Hello! Welcome to Episode 9 of the Faith Chase Podcast. I’m Heather Tabata, and this podcast is about making faith real in everyday life. This week we’ll be talking about the beauty of forgiveness. (If you landed here on the blog and want to hear the post instead of reading the transcript, click here.)
We know we’re supposed to forgive people who hurt us, but it’s not always easy. Sometimes it’s really hard. When someone treated me or my family badly, I used to not just be upset at them. I was upset I was supposed to forgive them. Sometimes I thought I couldn’t.
Then I learned more about what forgiveness means. See, I looked at forgiving someone as basically saying, “It’s okay, it’s done, it didn’t matter. I’m not upset at you anymore, so I’ve forgiven you.” That’s not what it means at all.
What is Forgiveness?
According to Strong’s Concordance, in Greek forgive meant to dismiss, release, or pardon. It was like taking away the punishment someone would have had. It’s acknowledging that what happened was wrong. It means knowing that you would be justified in demanding retribution. Instead, you let the person off the hook.
Once I understood that, forgiveness became much easier. See, before I felt like I was being punished too, because I wasn’t supposed to be upset that damage had been done. It was like I wasn’t allowed to have enough self-respect to say, “It’s not right to be treated this way.” Now, I can actually forgive properly, because I can say, “I didn’t deserve to be treated like that, but I’m not going to demand the consequences.”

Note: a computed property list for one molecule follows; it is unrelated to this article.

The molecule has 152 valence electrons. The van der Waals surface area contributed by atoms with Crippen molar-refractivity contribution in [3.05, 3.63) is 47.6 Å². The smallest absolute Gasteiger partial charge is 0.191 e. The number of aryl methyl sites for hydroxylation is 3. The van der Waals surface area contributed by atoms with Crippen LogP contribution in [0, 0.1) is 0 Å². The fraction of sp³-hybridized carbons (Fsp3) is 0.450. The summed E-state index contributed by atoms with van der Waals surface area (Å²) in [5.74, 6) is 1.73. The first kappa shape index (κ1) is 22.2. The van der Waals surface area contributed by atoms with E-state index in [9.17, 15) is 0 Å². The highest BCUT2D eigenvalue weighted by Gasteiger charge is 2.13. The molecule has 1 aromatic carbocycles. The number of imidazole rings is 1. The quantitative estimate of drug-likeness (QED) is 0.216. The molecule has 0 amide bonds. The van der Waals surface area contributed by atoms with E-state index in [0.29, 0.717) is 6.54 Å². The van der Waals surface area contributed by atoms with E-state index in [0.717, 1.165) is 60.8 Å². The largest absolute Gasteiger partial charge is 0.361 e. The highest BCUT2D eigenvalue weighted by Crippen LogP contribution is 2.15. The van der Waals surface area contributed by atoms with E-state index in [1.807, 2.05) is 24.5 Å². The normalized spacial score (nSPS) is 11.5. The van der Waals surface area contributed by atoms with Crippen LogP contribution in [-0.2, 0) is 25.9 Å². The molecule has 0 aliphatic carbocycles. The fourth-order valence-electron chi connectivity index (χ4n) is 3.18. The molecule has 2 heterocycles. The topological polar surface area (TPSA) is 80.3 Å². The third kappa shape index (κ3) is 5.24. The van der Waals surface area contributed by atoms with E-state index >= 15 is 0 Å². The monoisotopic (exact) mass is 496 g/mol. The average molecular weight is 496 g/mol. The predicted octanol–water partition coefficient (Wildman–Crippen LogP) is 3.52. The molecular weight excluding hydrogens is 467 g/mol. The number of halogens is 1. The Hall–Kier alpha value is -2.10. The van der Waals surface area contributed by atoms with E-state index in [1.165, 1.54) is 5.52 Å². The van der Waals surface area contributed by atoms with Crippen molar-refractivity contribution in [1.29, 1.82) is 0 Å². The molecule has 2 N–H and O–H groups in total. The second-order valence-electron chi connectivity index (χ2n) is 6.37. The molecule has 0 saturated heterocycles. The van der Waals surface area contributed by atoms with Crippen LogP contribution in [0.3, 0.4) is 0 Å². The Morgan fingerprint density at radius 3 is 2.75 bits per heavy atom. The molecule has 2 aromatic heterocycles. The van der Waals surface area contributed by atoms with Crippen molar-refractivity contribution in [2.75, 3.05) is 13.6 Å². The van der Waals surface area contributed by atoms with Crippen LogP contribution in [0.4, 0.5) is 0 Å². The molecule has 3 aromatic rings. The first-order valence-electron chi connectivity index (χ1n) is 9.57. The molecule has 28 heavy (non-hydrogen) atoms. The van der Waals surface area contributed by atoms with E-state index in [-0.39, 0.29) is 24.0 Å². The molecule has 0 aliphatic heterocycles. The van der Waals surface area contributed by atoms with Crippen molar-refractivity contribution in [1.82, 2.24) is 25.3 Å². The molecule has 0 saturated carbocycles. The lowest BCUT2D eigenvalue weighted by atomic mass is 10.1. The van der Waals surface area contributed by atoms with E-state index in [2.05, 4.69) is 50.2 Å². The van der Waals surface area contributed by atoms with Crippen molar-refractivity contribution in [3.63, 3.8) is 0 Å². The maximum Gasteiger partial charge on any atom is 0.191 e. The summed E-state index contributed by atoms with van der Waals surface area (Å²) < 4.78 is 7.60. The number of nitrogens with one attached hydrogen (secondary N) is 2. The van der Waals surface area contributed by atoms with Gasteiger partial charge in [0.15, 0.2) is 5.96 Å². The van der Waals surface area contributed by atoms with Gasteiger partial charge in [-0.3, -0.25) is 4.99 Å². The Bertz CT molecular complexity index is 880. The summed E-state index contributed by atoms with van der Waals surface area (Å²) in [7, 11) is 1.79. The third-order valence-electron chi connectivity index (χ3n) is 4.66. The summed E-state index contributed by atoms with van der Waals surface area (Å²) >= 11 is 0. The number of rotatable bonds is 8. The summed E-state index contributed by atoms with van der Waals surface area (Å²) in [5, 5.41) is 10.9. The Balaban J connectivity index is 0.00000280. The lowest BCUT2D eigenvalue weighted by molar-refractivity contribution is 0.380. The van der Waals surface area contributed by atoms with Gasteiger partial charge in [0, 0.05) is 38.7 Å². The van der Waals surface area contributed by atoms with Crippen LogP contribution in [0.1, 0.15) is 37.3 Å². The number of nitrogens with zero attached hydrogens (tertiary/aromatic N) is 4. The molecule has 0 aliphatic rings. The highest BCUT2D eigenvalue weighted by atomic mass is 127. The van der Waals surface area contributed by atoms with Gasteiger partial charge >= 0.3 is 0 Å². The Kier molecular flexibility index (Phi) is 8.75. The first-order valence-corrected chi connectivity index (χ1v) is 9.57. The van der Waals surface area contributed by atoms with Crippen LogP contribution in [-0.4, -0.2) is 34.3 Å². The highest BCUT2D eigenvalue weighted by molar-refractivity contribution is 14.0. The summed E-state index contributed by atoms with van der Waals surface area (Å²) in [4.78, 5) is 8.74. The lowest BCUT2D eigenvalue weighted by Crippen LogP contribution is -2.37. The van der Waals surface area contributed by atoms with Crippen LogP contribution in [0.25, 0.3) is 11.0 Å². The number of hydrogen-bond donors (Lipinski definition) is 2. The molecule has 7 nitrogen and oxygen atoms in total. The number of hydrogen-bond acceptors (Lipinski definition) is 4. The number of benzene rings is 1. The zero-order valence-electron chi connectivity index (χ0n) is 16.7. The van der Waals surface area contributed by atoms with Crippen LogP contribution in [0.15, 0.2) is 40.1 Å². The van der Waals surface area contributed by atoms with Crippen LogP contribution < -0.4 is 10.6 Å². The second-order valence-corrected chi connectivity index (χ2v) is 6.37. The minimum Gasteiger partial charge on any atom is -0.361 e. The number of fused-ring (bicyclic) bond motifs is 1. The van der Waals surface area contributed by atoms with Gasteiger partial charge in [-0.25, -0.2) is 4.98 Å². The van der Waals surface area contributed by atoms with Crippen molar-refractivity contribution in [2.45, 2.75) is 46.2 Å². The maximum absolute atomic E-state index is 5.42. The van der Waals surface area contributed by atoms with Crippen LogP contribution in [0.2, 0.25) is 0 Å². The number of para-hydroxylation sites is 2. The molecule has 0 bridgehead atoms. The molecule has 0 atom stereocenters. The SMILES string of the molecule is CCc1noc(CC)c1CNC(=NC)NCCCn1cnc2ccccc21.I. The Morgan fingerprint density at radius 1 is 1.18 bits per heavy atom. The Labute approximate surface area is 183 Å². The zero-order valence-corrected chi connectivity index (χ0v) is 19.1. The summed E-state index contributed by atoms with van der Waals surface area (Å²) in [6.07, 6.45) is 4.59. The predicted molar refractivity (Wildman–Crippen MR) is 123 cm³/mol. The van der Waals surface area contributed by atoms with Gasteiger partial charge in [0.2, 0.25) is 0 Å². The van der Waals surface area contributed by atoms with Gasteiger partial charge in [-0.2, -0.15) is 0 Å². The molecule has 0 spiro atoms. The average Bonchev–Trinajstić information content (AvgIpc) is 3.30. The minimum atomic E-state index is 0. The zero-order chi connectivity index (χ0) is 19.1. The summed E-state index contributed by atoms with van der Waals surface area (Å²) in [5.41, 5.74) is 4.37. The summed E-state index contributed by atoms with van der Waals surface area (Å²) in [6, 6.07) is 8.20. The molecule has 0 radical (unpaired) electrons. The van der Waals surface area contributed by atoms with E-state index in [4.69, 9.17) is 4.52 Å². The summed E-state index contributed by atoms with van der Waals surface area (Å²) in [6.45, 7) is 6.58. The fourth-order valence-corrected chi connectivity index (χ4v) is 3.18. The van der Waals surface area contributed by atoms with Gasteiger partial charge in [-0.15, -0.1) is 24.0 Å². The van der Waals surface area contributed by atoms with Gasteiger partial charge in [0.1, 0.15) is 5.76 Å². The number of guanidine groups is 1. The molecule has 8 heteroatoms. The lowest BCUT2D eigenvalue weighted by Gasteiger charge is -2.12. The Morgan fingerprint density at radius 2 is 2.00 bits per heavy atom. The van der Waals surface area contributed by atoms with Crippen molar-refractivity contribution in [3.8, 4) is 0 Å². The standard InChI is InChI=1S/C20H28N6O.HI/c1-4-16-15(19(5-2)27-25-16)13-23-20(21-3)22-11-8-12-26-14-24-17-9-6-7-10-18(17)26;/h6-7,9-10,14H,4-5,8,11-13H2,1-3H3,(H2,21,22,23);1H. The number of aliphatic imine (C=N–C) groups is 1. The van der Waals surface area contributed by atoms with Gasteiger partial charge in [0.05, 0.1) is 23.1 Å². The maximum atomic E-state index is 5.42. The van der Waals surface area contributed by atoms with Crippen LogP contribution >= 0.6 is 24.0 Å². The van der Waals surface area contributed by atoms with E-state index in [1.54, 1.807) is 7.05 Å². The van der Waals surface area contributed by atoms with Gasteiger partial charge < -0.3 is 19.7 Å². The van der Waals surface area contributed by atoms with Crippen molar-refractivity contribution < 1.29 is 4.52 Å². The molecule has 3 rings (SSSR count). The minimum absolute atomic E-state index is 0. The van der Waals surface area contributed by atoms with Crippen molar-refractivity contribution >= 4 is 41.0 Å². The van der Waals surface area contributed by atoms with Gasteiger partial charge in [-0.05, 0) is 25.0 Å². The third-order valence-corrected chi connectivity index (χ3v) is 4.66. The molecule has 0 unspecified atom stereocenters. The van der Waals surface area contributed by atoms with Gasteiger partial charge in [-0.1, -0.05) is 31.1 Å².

Jesus talks about forgiveness in the Lord’s Prayer:
And forgive us our debts, As we forgive our debtors.
– Matthew 6:12
Praying this reminds us that everyone sins against people. I’m not the only person who has ever been hurt, and I have offended other people. So when I ask God to forgive me when I mess up, I don’t go to Him with the attitude that I’m the only person who’s ever done something wrong and nobody’s as bad as me. On the other hand, when there’s something I need to forgive someone for, I can’t look down my nose at them like they’re the scum of the earth and I’m granting them pardon because I’m so generous and good.
Our attitude needs to stay in the middle of those two extremes. God wants us to be balanced. In this case, that means not thinking too much or little of ourselves. So Biblical forgiveness is really a beautiful concept. It keeps us from being haughty, but it also helps us preserve a sense of self-worth. Funny, isn’t it?
The Prodigal Son – An Example of God’s Forgiveness
Let’s look a little deeper at how God forgives. Remember the story of the prodigal son? It’s in Luke 15:11-32. Take a minute now or later and read over it. It starts with a man who has two sons. The younger one asks his father for his inheritance. The plain version of this is that he wanted the money he’d get and didn’t want to wait for his father to die. This was enormously disrespectful, but his father gave it to him anyway.
So the younger son left home and went to a country far away. He wasted the money on “prodigal living.” Then there was a famine, and he had to find work to survive. He was hired to feed pigs. For the Jews Jesus was talking to, this would have been complete abasement. They looked at pigs as filthy beasts, and this son was so desperate he would have been glad to eat the pigs’ food. He’d really found the bottom and scraped it.
He wanted to go back home, but he knew he’d have to make things right, or as right as he could, with his father. He was ready to acknowledge that he’d sinned against God and his family. So he traveled home.